Cummins announced it will provide a 5 MW proton exchange membrane (PEM) electrolyzer that will provide renewable hydrogen for the Douglas County Public Utility District (Douglas County PUD) in Washington. It will be the largest and first of its kind in use by a public utility in the United States, according to the company.
Expected to be operational in 2021, the new renewable hydrogen facility allows the Douglas County PUD to manufacture commercial hydrogen using electrolysis to harvest hydrogen from water from Wells Dam on the Columbia River. The PEM electrolyzer system takes the excess renewable energy and through a chemical reaction splits water into hydrogen and oxygen. The hydrogen acts as an energy carrier and the oxygen is released into the air. The hydrogen can then be stored in a gas or liquid state to be used in a multitude of applications, including fuel cell electric mobility. The electrolyzer is powered by clean hydroelectricity, so the production of hydrogen does not generate any carbon emissions.
“At Cummins, we believe that scaling hydrogen technologies will continue to grow low-carbon solutions,” said Amy Davis, Cummins vice president and president of New Power, the company’s alternative power business. “It takes enterprises, governments and utilities working together, like what we have done with Douglas County PUD, to make alternative power a reality and promote a more sustainable world. Douglas County PUD is just one example of how Cummins is expanding the energy market and driving new power solutions for our customers.”
Solving a renewable dilemma
Cummins said the electrolyzer technology provides a means to address one of the largest dilemmas in the renewable energy industry — how to store the energy when it’s not in demand. Cummins’ PEM electrolyzers, like Douglas County PUD’s electrolyzer plant, enables utilities to store the excess energy that they would typically sell off to the market at a financial loss, or not harness at all, and instead store that energy to sell into a new green hydrogen market.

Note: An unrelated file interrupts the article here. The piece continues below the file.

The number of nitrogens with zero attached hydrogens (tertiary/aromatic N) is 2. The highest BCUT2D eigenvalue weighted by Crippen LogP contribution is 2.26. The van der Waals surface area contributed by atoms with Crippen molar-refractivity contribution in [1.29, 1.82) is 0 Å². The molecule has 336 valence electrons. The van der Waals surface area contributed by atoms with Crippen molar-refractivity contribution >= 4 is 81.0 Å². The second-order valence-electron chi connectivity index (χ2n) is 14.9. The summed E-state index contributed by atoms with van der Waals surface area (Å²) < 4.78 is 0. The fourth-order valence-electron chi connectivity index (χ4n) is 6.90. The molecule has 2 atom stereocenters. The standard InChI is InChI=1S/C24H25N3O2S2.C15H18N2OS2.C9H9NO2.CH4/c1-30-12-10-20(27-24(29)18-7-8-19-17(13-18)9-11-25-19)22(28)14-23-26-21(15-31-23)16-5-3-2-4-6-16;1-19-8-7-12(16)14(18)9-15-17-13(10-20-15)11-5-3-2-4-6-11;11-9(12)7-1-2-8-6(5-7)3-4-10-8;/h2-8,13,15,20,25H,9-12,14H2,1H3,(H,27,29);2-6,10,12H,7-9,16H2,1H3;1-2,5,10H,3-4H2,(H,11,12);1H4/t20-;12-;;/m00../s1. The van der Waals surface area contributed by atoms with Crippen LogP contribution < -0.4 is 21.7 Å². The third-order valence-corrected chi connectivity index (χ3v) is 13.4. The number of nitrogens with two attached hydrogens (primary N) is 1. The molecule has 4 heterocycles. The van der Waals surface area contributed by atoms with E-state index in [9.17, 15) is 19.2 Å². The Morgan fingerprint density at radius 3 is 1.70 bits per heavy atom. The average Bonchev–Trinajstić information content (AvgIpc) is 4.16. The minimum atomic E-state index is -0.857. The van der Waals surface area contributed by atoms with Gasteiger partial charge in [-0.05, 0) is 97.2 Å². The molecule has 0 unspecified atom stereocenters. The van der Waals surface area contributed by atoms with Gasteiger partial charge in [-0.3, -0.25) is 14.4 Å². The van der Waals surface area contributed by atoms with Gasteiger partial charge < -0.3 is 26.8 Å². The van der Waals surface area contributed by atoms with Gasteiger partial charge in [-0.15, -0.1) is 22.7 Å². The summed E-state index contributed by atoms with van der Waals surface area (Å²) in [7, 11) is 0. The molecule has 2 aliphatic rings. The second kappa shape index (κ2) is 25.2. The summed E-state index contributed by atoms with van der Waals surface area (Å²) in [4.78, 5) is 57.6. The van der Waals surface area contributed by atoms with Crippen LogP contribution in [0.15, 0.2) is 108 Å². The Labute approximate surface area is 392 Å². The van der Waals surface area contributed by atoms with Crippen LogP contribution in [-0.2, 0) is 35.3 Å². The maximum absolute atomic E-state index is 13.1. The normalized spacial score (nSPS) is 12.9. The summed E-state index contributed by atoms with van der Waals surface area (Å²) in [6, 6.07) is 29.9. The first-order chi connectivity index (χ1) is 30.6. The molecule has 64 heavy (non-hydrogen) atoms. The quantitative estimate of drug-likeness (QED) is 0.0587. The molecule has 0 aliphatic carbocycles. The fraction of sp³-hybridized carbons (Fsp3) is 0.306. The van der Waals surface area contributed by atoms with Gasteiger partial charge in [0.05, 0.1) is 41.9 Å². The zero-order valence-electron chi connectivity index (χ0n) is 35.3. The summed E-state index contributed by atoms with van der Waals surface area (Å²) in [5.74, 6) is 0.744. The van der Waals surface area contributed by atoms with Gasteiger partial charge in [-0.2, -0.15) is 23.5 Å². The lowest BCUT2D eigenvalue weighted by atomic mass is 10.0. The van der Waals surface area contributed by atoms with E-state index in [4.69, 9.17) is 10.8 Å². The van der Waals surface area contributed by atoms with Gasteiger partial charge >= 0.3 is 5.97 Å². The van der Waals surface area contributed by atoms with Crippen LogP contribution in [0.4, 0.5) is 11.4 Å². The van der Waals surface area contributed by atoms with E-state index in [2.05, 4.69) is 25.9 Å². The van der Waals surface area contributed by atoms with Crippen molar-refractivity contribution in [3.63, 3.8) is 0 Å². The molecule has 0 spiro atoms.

Additionally, it creates a way for utilities to engage in new market opportunities outside of their typical service area, removing growth barriers often faced in the industry, Cummins said.
“Douglas County PUD is excited to work with Cummins’ Fuel Cell and Hydrogen Technologies on our 5 MW hydrogen electrolyzer project,” said Gary Ivory, general manager of Douglas County PUD. “This hydrogen plant will create efficiencies for our Wells Hydroelectric Project and create a new renewable hydrogen gas resource for our community.
“As the first renewable hydrogen production plant in Washington State, we understand the importance of great partners, and we believe Cummins’ will help us build a successful project.”
The electrolyzer project is a part of an initial 5 MW project made possible by the passage of Senate Bill 5588 in Washington state last year, which authorized public utility districts to make and sell hydrogen. It will be built in the Baker Flats Industrial Park, which is located outside East Wenatchee and will use surplus hydropower from the Wells Dam Facility to produce renewable hydrogen.
“This project is a watershed, a first step into the huge economic and environmental opportunity that our growing use of clean power offers,” said Ken Dragoon, executive director of the Renewable Hydrogen Alliance. “For the first time, the Northwest will produce clean fuels from renewable electricity—and the Douglas County PUD’s innovative plan will use their electrolyzer’s flexibility to free up valuable capacity on their dam.”